A little while before he wrote to Rome St. Paul had written to Corinth, and the same truth was in his soul then, though it came out only passingly, while with infinite impressiveness. "If Christ is not risen, idle is your faith; you are yet in your sins". [1 Corinthians 15:17] That is to say, so the context irrefragably shows, you are yet in the guilt of your sins; you are still unjustified. "In your sins" cannot possibly there refer to the moral condition of the converts; for as a matter of fact, which no doctrine could negative, the Corinthians were "changed men." "In your sins" refers therefore to guilt, to law, to acceptance. And it bids them look to the Atonement as the objective sine qua non for that, and to the Resurrection as the one possible, and the only necessary, warrant to faith that the Atonement had secured its end.

"Who was delivered up; who was raised up." When? About twenty-five years before Paul sat dictating this sentence in the house of Gaius. There were at that moment about three hundred known living people, at least, [1 Corinthians 15:6] who had seen the Risen One with open eyes, and heard Him with conscious ears. From one point of view, all was eternal, spiritual, invisible. From another point of view our salvation was as concrete, as historical, as much a thing of place and date, as the battle of Actium, or the death of Socrates. And what was done, remains done.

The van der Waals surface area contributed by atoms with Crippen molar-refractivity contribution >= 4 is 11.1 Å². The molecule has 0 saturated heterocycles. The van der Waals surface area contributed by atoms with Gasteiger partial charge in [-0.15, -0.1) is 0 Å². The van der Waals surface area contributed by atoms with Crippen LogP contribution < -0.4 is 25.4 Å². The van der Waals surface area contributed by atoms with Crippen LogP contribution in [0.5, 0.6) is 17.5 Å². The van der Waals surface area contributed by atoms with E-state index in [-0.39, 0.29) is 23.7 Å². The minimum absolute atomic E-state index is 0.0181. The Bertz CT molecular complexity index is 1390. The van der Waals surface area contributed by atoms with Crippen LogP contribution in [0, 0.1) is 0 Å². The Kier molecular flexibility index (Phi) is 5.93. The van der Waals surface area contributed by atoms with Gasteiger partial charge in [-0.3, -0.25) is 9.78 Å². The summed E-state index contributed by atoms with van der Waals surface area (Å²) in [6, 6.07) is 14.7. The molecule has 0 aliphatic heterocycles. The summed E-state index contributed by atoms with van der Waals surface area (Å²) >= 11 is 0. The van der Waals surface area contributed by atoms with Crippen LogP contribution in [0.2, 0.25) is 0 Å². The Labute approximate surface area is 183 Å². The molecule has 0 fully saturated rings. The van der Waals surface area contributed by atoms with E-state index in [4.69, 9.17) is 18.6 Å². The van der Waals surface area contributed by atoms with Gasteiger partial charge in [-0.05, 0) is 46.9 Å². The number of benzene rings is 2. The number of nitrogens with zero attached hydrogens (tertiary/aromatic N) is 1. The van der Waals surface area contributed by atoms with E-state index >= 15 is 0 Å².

"Can length of years on God Himself exact, And make that fiction which was once a fact?"

 


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Bibliography Information
Nicoll, William R. "Commentary on Romans 4:4". "Expositor's Bible Commentary". https://www.studylight.org/commentaries/teb/romans-4.html.

Lectionary Calendar
Wednesday, November 13th, 2019
the Week of Proper 27 / Ordinary 32